Jeff and Laura make the party rounds and, depending upon your interpretation, Jeff either descends into frivolous art world depravity (“I’m part of the drug-yacht scene!” he announces to himself with glee) and sexual decadence, or ascends to new heights of bliss, validation, and sexual fulfillment. (The sex with Laura is “an out of body experience”; “The last six or however many hours it was were like a concentrated version of everything he had ever wanted from life.”)
Section two picks up when an unnamed narrator is offered a gig for the Telegraph, a travel piece about Varanasi, the ancient Indian city on the Ganges where the dead, draped in chains of marigolds, are dipped into what some deem the holy – and others the fetid and trash-strewn – waters of the river before being cremated on open-air pyres. The narrator spends his days navigating the various temple-crested ghats, or stone stairways leading down to the Ganges’ edge, where he at first observes and eventually becomes a fixture of the place – like Mann’s Aschenbach at the Hotel des Bains on the Lido, he cancels his return ticket, moving into the Ganges View hotel – with its circus of squalor, beggars, holy men, 20-something dreadlocked western student tourists, dung-splattered cows.
The myriad unforced resonances between the novel’s two sections leave the greatest impression. Atman’s Laura sports a tattoo of a dolphin on her pelvis; a Dutch woman believes that dolphins cavort, improbably, in the Ganges. Atman “reinvents” himself via the aforementioned hair do-over; our narrator in Varanasi completes his transformation into a dhoti-wearing sort of holy-man manqué by having his head, beard, and eyebrows shaved. When Atman eats a banana, Laura tells him he looks like a monkey; when our narrator falls ill in Varanasi, he subsists on bananas, and is told by an acquaintance that he is “living like a monkey.”
Throughout the novel, Dyer anchors his narrative with acute powers of observation, whether it’s of something as mundane as a pastry — Jeff’s “almond croissant was the size and complexion of a small roast turkey” — or as otherworldly as Venice at night, viewed from the deck of a yacht. (“He held up his glass of champagne and looked through it at San Marco, bubbling away greenly like an underwater city.”) And he leavens its more wrenching events with moments of humor that are equally revelatory. The Varanasi narrator takes a boat to the other side of the Ganges, only to find horror on its bleak, barren shores: “A dead man. Was being chewed by two dogs. One was eating his left forearm, the other his wrist.” But he also trips on a potent bhang lassi, and has a philosophical conversation with a goat. (“Because I am goat I do not have tools to explain what it is to be goat.”) And he enters “hostage negotiations” with a monkey that has made off with his sunglasses.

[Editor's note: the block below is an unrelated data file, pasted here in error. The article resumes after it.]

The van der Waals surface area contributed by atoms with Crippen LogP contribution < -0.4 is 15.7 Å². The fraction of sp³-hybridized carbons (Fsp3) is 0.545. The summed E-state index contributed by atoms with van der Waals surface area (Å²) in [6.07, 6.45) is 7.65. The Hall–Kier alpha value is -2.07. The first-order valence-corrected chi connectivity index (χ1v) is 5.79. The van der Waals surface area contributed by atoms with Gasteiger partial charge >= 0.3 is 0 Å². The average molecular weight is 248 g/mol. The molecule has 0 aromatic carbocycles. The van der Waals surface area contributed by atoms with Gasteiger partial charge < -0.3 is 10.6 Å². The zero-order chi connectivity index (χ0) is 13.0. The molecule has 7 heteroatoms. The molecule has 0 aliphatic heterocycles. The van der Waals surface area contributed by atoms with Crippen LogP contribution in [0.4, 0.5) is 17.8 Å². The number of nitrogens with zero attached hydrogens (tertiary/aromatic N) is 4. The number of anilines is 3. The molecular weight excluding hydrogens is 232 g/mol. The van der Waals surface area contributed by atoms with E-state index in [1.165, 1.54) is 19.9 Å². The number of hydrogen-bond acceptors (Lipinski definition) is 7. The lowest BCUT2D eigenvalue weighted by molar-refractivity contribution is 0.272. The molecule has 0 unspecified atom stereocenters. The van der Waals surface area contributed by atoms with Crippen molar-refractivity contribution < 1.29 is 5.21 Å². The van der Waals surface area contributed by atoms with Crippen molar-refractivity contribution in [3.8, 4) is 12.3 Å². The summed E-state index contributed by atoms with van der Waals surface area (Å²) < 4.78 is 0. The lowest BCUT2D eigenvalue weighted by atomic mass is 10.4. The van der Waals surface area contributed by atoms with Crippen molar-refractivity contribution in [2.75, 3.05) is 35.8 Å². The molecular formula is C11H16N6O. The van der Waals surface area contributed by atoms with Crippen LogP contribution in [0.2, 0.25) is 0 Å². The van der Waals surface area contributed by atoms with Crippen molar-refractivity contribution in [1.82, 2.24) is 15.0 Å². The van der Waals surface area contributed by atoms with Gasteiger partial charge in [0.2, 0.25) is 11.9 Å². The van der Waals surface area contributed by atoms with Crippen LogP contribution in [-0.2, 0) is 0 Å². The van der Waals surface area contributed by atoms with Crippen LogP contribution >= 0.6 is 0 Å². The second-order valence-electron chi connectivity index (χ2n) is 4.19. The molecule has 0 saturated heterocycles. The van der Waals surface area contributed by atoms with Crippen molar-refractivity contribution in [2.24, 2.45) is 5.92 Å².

Dyer is interested in the power of place — of these two places in particular, dominated as they are by disorienting, shimmering bodies of water — to throw his characters back on themselves. One of them finds love, however fleeting, amidst the preening narcissism of the Biennale; the other is finally able to get out of his own way, even if that means taking himself “out of the equation.”
It is the rare novelist who deals elegantly — at once with gravity and, if such a thing can be said to exist, serious levity — with such potentially new-agey notions as renunciation and transcendence. Here is Dyer’s narrator in Varanasi: “I didn’t renounce the world; I just became gradually less interested in certain aspects of it, less involved with it — and that diminution of interest was slowly reciprocated. That’s how it works. The world stops singling you out; you stop feeling singled out by the world.”
Sarah Douglas is an art journalist who has covered the Venice Biennale three times for various publications. She is currently a staff writer for Art & Auction.
Books mentioned in this review: